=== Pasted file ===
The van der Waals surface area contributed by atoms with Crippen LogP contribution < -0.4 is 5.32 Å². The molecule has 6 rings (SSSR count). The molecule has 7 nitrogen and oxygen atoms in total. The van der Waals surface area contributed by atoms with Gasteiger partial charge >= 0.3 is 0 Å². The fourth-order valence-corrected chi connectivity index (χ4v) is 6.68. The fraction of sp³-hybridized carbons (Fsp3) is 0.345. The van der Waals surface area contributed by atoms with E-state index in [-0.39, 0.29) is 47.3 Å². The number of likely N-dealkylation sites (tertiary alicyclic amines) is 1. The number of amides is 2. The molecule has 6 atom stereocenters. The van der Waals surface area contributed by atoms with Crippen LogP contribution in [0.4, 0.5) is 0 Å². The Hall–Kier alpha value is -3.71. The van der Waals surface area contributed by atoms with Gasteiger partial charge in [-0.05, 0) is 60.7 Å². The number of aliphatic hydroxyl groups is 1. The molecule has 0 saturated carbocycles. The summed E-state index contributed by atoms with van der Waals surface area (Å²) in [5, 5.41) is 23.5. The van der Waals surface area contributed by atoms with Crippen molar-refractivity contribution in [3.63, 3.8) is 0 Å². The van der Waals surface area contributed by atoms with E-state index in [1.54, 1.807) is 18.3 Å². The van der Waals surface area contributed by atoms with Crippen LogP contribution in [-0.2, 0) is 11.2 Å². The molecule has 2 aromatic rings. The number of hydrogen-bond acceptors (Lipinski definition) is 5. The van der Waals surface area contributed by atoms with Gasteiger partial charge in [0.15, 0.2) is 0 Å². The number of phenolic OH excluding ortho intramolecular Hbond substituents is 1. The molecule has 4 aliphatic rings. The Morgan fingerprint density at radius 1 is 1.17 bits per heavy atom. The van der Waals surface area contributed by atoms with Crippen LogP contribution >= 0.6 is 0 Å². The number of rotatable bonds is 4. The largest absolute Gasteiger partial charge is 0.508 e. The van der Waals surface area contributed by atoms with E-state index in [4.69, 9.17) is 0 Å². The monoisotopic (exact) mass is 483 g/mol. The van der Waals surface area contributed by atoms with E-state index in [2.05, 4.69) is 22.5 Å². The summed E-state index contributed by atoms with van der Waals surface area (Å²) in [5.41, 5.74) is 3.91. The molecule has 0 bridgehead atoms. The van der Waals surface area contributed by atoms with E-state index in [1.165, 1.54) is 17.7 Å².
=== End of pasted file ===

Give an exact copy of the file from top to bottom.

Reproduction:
The van der Waals surface area contributed by atoms with Crippen LogP contribution < -0.4 is 5.32 Å². The molecule has 6 rings (SSSR count). The molecule has 7 nitrogen and oxygen atoms in total. The van der Waals surface area contributed by atoms with Gasteiger partial charge >= 0.3 is 0 Å². The fourth-order valence-corrected chi connectivity index (χ4v) is 6.68. The fraction of sp³-hybridized carbons (Fsp3) is 0.345. The van der Waals surface area contributed by atoms with E-state index in [-0.39, 0.29) is 47.3 Å². The number of likely N-dealkylation sites (tertiary alicyclic amines) is 1. The number of amides is 2. The molecule has 6 atom stereocenters. The van der Waals surface area contributed by atoms with Crippen LogP contribution in [0.4, 0.5) is 0 Å². The Hall–Kier alpha value is -3.71. The van der Waals surface area contributed by atoms with Gasteiger partial charge in [-0.05, 0) is 60.7 Å². The number of aliphatic hydroxyl groups is 1. The molecule has 0 saturated carbocycles. The summed E-state index contributed by atoms with van der Waals surface area (Å²) in [5, 5.41) is 23.5. The van der Waals surface area contributed by atoms with Crippen molar-refractivity contribution in [3.63, 3.8) is 0 Å². The van der Waals surface area contributed by atoms with E-state index in [1.54, 1.807) is 18.3 Å². The van der Waals surface area contributed by atoms with Crippen LogP contribution in [-0.2, 0) is 11.2 Å². The molecule has 2 aromatic rings. The number of hydrogen-bond acceptors (Lipinski definition) is 5. The van der Waals surface area contributed by atoms with Gasteiger partial charge in [0.15, 0.2) is 0 Å². The number of phenolic OH excluding ortho intramolecular Hbond substituents is 1. The molecule has 4 aliphatic rings. The Morgan fingerprint density at radius 1 is 1.17 bits per heavy atom. The van der Waals surface area contributed by atoms with Crippen LogP contribution >= 0.6 is 0 Å². The number of rotatable bonds is 4. The largest absolute Gasteiger partial charge is 0.508 e. The van der Waals surface area contributed by atoms with E-state index in [4.69, 9.17) is 0 Å². The monoisotopic (exact) mass is 483 g/mol. The van der Waals surface area contributed by atoms with E-state index in [2.05, 4.69) is 22.5 Å². The summed E-state index contributed by atoms with van der Waals surface area (Å²) in [5.41, 5.74) is 3.91. The molecule has 0 bridgehead atoms. The van der Waals surface area contributed by atoms with E-state index in [1.165, 1.54) is 17.7 Å².